Halloween Festivities in All Hallows at Eyre Hall

All Hallows at Eyre Hall, the sequel to Jane Eyre, takes up Jane’s story as Mrs. Rochester, twenty-two years after her marriage to Edward. The novel, which begins on the 30th of October, 1865, is set on and around the AllHallowtide, or the Hallowmas season, a three day period during which Western Christians honour the dead saints, martyrs, as well as all deceased and faithful Christians. The three days of mourning and remembrance are All Hallows’ Eve (Hallowe’en), All Saints’ Day (All Hallows’) and All Souls’ Day, from October 31st to November 2nd. The action in the novel continues into the first half of November, but the most significant events occur during those magical and mystical three days. For more information about the origins of Halloween celebrations see my previous post, The Truth About Halloween.

In All Hallows at Eyre Hall, the reader will glimpse at how both the servants and the masters celebrated the festivity of All Hallows Eve, in Victorian times. Jane is the only person who does not participate actively in the festivity, because she is preoccupied with her husband’s health and other added worries. However, the servants indulge in telling stories, making soul cakes, and searching for ghosts, while the younger members of the household attend a Halloween party in the nearby inn and ale house, The Rochester Arms, where they watch divination games, such as bobbing for apples, peeling apples in front of a mirror, and eat Halloween cake.

The slightly adapted excerpt below is part of Chapter XIV, and occurs downstairs, in the servant’s quarters, as they prepare for the ghostly night. Beth, one of the maids, narrates. The other servants taking part are Christy, the younger, undermaid; Simon, Mr. Rochester’s valet; Michael, Jane and Adele’s valet; and Mrs. Leah, the housekeeper, who also appears as a young maid in Jane Eyre. Towards the end of the extract, John Rochester, Jane and Edward’s son returns from the inn with Adele, Mr. Rochester’s ward, and Jane’s pupil when she first arrived at Thornfield Hall to be her governess. Dr. Carter, who is mentioned in this excerpt, also appeared in Jane Eyre, as Mr. Rochester’s surgeon.

***** 

Simon suggested we should tell stories of ghosts in preparation for their coming in the evening, and we all agreed. He started by telling us about the ghost he had already seen this very morning in Mr. Rochester’s bedroom. His was the simplest and shortest story, but he was such a good storyteller, we were all mesmerized by his tale.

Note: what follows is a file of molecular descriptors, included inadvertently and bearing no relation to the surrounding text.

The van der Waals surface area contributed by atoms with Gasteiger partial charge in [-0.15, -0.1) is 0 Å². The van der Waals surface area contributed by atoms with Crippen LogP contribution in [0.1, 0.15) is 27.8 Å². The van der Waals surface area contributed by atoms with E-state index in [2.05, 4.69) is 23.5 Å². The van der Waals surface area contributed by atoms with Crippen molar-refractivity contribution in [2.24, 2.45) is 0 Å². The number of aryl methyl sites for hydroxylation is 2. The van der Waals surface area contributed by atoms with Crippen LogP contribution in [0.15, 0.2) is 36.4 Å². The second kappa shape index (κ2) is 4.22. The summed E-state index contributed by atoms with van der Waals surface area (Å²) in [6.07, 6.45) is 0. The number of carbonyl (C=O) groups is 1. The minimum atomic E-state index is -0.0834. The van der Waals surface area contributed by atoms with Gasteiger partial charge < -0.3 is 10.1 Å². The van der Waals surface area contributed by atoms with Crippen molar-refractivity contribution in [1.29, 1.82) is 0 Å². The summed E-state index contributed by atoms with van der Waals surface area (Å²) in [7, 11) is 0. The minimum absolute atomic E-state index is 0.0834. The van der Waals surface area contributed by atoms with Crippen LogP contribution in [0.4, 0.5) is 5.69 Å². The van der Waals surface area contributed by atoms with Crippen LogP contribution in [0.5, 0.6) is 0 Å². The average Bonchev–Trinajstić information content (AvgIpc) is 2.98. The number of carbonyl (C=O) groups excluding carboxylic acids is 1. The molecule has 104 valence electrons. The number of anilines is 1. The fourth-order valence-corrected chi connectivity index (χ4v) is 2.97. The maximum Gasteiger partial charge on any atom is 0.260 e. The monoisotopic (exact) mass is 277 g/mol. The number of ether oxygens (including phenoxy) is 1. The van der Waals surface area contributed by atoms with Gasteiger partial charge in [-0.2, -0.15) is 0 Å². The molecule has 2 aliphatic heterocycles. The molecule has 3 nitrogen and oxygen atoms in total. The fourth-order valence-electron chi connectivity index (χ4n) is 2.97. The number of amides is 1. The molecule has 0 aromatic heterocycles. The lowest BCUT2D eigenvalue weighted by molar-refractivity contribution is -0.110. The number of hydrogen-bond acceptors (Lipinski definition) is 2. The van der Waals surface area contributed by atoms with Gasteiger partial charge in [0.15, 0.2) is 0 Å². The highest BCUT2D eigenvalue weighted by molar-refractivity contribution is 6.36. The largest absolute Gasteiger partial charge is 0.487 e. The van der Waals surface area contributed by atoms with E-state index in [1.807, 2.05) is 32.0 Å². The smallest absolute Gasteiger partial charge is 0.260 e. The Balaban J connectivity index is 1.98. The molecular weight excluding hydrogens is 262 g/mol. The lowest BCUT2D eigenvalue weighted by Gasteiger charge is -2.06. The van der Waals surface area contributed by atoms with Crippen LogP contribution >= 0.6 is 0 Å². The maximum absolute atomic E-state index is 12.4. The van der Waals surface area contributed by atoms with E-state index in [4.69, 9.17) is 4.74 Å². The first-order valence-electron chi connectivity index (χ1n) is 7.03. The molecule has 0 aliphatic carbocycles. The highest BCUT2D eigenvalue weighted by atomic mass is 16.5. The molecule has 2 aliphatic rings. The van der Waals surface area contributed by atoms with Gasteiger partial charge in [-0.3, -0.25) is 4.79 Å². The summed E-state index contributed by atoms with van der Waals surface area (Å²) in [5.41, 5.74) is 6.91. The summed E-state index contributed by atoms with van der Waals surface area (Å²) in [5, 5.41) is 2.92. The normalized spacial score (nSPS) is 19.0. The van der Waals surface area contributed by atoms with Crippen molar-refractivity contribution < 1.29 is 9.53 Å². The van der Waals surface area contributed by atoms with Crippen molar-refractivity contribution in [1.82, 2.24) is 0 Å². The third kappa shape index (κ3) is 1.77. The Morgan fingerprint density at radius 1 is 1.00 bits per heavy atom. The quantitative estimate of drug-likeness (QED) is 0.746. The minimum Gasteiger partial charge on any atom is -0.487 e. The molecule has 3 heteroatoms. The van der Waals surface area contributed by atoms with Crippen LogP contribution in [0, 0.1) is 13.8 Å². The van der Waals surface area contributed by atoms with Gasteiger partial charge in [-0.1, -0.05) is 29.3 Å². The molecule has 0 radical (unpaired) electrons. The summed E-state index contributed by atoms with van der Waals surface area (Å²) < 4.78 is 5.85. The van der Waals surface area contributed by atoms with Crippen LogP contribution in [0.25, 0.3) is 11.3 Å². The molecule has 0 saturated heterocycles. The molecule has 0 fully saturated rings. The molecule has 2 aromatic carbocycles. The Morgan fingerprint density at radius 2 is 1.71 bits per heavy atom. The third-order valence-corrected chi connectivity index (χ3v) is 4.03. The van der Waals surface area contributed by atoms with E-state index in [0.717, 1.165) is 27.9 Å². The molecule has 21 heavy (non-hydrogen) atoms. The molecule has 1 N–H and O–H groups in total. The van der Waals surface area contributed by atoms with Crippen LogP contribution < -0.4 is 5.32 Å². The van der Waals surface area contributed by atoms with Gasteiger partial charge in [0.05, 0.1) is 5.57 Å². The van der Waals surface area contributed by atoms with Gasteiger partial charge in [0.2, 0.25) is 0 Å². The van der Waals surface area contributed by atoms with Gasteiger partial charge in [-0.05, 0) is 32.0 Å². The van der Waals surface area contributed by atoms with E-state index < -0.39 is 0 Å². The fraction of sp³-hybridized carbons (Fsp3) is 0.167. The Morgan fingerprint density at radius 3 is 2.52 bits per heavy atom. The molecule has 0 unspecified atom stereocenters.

“I was closing the master’s curtains and collecting the dinner tray, when the strange events happened. The master’s eyes were bloodshot and wide open. He was possessed by a spirit…”

Simon’s eyes bulged, and his fingers drew shapes in the air, as he put on the slow, theatrical voice he used when he told us his stories.

“He pushed the bedclothes away, stood up, and started speaking. His voice became low and powerful, and strange words in another tongue, like a chant or a prayer, started coming out of his mouth. When I spoke to him he ignored me, as if he didn’t hear me or see me. He walked straight to the mirror. I was quite surprised, because he hasn’t walked in months. He stood in front of it and continued speaking, as if he were conversing with someone. Then it happened, I looked into the mirror and I saw something, which was not his reflection…”

We gasped. He stopped speaking and looked into our eyes, one by one, making sure we were horrified, before continuing.

“I saw something monstrous shining from the mirror, and the whole room lit up, as if lightning had struck.”   

When he finished he turned to Michael, “You went into the room next with the mistress. Tell us what you saw, Michael. Did you see the ghost?”

“I saw a man who is sick and dying. He was standing in front of the mirror with a candle in his hand, saying he had to burn himself to purge his sins before he died.”

We all gasped again at the image of the master in such a guise.

“Go on! What did you see in the mirror?” screeched Christy.

“Mirrors are where spirits hide during the daytime to come out at night with the stars.” Sentenced Simon with authority.

“There was nothing in the mirror, save his own reflection, the reflection of a withered, sick, and remorseful shadow of a man.” Added Michael, coldly.

We gasped again, this time with horror at the idea of our solemn and respected master in such a pitiful situation.